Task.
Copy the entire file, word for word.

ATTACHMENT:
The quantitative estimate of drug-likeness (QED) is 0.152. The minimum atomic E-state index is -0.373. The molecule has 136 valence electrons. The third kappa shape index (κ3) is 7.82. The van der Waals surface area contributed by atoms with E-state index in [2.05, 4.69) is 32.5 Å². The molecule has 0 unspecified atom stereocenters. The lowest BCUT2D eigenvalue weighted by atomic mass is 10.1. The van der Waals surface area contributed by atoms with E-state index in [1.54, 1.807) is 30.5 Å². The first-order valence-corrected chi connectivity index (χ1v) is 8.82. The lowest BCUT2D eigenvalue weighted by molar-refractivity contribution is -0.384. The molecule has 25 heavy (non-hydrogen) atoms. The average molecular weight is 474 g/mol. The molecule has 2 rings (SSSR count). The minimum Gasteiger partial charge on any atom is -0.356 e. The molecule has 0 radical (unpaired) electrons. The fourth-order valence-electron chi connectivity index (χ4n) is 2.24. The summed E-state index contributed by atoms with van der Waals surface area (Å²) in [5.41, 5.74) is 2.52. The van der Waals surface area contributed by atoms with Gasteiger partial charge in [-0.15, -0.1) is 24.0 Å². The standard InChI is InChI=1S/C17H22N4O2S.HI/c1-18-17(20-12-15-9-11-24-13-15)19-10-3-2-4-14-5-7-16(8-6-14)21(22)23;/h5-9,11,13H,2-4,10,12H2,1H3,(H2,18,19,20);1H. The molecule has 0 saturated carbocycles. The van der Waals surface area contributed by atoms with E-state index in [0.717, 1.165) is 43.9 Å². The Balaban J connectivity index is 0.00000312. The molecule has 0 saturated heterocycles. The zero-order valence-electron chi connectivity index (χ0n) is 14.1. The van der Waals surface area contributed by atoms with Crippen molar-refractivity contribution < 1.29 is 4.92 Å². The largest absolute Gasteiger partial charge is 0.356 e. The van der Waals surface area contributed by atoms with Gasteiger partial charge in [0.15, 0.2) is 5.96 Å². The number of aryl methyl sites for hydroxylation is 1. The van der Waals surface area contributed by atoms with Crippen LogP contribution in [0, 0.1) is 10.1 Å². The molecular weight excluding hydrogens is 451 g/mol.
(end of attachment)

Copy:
The quantitative estimate of drug-likeness (QED) is 0.152. The minimum atomic E-state index is -0.373. The molecule has 136 valence electrons. The third kappa shape index (κ3) is 7.82. The van der Waals surface area contributed by atoms with E-state index in [2.05, 4.69) is 32.5 Å². The molecule has 0 unspecified atom stereocenters. The lowest BCUT2D eigenvalue weighted by atomic mass is 10.1. The van der Waals surface area contributed by atoms with E-state index in [1.54, 1.807) is 30.5 Å². The first-order valence-corrected chi connectivity index (χ1v) is 8.82. The lowest BCUT2D eigenvalue weighted by molar-refractivity contribution is -0.384. The molecule has 25 heavy (non-hydrogen) atoms. The average molecular weight is 474 g/mol. The molecule has 2 rings (SSSR count). The minimum Gasteiger partial charge on any atom is -0.356 e. The molecule has 0 radical (unpaired) electrons. The fourth-order valence-electron chi connectivity index (χ4n) is 2.24. The summed E-state index contributed by atoms with van der Waals surface area (Å²) in [5.41, 5.74) is 2.52. The van der Waals surface area contributed by atoms with Gasteiger partial charge in [-0.15, -0.1) is 24.0 Å². The standard InChI is InChI=1S/C17H22N4O2S.HI/c1-18-17(20-12-15-9-11-24-13-15)19-10-3-2-4-14-5-7-16(8-6-14)21(22)23;/h5-9,11,13H,2-4,10,12H2,1H3,(H2,18,19,20);1H. The molecule has 0 saturated carbocycles. The van der Waals surface area contributed by atoms with E-state index in [0.717, 1.165) is 43.9 Å². The Balaban J connectivity index is 0.00000312. The molecule has 0 saturated heterocycles. The zero-order valence-electron chi connectivity index (χ0n) is 14.1. The van der Waals surface area contributed by atoms with Crippen molar-refractivity contribution < 1.29 is 4.92 Å². The largest absolute Gasteiger partial charge is 0.356 e. The van der Waals surface area contributed by atoms with Gasteiger partial charge in [0.15, 0.2) is 5.96 Å². The number of aryl methyl sites for hydroxylation is 1. The van der Waals surface area contributed by atoms with Crippen LogP contribution in [0, 0.1) is 10.1 Å². The molecular weight excluding hydrogens is 451 g/mol.